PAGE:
Page:Austen Sanditon and other miscellanea.djvu/99

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71
SANDITON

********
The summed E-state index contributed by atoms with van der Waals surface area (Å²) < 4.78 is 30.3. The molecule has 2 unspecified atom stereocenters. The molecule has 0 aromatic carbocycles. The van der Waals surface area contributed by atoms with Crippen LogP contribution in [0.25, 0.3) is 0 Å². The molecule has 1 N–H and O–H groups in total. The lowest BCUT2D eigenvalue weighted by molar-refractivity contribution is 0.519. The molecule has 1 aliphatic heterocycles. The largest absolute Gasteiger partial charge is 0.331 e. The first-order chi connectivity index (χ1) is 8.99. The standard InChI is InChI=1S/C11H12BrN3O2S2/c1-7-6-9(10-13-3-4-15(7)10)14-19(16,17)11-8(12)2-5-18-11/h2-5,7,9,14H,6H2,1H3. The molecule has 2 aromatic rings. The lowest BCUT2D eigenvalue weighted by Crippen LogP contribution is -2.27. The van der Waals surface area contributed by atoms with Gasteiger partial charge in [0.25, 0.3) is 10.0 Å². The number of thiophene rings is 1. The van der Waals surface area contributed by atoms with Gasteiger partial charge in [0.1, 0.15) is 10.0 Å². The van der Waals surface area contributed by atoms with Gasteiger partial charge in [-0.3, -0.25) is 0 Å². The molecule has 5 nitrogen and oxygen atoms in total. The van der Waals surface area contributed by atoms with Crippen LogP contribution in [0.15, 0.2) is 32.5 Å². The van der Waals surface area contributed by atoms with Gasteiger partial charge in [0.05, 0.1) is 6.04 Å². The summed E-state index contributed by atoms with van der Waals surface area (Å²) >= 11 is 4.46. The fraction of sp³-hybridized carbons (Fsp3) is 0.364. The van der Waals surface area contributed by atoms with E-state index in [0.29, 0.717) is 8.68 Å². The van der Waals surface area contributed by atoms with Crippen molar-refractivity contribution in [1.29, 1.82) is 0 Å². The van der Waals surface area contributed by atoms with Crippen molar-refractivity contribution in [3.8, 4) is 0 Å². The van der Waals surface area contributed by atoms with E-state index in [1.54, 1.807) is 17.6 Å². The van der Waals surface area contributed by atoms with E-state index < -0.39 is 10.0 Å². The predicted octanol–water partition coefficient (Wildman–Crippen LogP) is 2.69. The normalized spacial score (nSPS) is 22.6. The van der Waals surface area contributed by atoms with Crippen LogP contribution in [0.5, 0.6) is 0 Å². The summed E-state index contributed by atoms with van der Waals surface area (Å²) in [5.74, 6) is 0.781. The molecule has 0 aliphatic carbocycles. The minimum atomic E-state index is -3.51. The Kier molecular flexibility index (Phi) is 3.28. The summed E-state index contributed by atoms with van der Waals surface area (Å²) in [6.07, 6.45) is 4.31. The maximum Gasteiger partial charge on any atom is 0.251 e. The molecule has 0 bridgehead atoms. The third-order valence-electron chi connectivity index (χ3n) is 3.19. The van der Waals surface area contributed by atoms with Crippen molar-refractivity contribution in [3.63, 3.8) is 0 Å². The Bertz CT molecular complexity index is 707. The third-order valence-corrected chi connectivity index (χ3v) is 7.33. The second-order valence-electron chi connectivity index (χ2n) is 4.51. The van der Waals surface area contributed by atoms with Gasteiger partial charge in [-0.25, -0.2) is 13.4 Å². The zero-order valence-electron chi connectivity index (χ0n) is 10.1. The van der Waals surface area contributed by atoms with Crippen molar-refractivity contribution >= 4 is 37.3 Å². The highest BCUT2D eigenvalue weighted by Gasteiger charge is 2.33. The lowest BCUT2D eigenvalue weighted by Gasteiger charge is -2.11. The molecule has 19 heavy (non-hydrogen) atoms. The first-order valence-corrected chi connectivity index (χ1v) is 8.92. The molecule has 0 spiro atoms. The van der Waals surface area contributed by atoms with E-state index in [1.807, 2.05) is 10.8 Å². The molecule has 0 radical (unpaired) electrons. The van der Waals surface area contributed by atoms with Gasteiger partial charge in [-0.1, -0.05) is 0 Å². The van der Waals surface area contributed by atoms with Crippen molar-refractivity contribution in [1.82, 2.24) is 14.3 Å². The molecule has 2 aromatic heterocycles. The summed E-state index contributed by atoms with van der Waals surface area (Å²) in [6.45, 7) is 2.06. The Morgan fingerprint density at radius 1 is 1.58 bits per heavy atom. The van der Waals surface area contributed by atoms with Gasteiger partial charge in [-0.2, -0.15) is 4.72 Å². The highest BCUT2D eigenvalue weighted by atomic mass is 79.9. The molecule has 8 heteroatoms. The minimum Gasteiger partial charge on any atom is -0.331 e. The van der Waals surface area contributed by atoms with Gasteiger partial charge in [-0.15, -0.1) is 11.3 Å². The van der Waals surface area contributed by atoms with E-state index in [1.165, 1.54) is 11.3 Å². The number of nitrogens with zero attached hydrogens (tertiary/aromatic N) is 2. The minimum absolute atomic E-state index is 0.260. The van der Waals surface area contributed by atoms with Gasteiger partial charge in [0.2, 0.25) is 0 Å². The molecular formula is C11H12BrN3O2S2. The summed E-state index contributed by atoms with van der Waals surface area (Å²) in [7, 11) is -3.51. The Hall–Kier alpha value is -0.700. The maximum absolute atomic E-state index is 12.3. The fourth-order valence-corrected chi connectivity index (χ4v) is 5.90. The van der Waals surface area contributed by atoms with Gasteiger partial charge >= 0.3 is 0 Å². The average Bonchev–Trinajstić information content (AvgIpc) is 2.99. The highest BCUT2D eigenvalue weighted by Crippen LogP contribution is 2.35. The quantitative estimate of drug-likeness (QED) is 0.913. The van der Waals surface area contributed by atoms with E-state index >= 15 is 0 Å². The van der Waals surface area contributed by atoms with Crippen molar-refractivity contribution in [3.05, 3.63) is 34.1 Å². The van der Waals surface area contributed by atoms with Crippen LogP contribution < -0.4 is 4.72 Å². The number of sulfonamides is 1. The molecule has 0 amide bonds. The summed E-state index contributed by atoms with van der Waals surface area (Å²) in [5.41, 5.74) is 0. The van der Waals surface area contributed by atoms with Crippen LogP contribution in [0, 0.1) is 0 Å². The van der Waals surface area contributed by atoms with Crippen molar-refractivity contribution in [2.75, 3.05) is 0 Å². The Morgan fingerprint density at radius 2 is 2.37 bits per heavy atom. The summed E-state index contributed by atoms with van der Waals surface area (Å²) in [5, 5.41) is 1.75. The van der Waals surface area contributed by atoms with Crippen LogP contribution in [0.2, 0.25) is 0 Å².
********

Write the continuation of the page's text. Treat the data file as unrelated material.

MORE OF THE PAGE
and Retirement, yet having in the course of the Spring been involved in the inevitable expense of six new Dresses each for a three days’ visit, were constrained to be satisfied with Sanditon also, till their circumstances were retrieved. There, with the hire of a Harp for one, and the purchase of some Drawing paper for the other and all the finery they could already command, they meant to be very economical, very elegant and very secluded; with the hope on Miss Beaufort’s side, of praise and celebrity from all who walked within the sound of her Instrument, and on Miss Letitia’s, of curiosity and rapture in all who came near her while she sketched, and to Both, the consolation of meaning to be the most stylish Girls in the Place. The particular introduction of Mrs. Griffiths to Miss Diana Parker, secured them immediately an acquaintance with the Trafalgar House family, and with the Denhams; and the Miss Beauforts were soon satisfied with ‘the Circle in which they moved in Sanditon,’ to use a proper phrase, for every body must now ‘move in a Circle,’ to the prevalence of which rotatory Motion, is perhaps to be attributed the Giddiness and false steps of many. Lady Denham had other motives for calling on Mrs. Griffiths besides attention to the Parkers. In Miss Lambe, here was the very young Lady, sickly and rich, whom she had been asking for; and she made the acquaintance for Sir Edward's sake, and the sake of her Milch asses. How it might answer with regard to the Baronet, remained to be proved, but as to the Animals, she soon found that all her calculations of Profit would be vain. Mrs. Griffiths would not allow Miss Lambe to have the smallest symptom of a Decline, or any complaint which Asses' milk could possibly relieve. ‘Miss Lambe was under the constant care of an experienced Physician; and his Prescriptions must be their rule,’ and except in favour of some Tonic Pills, which a Cousin of her own had a Property in, Mrs. Griffiths did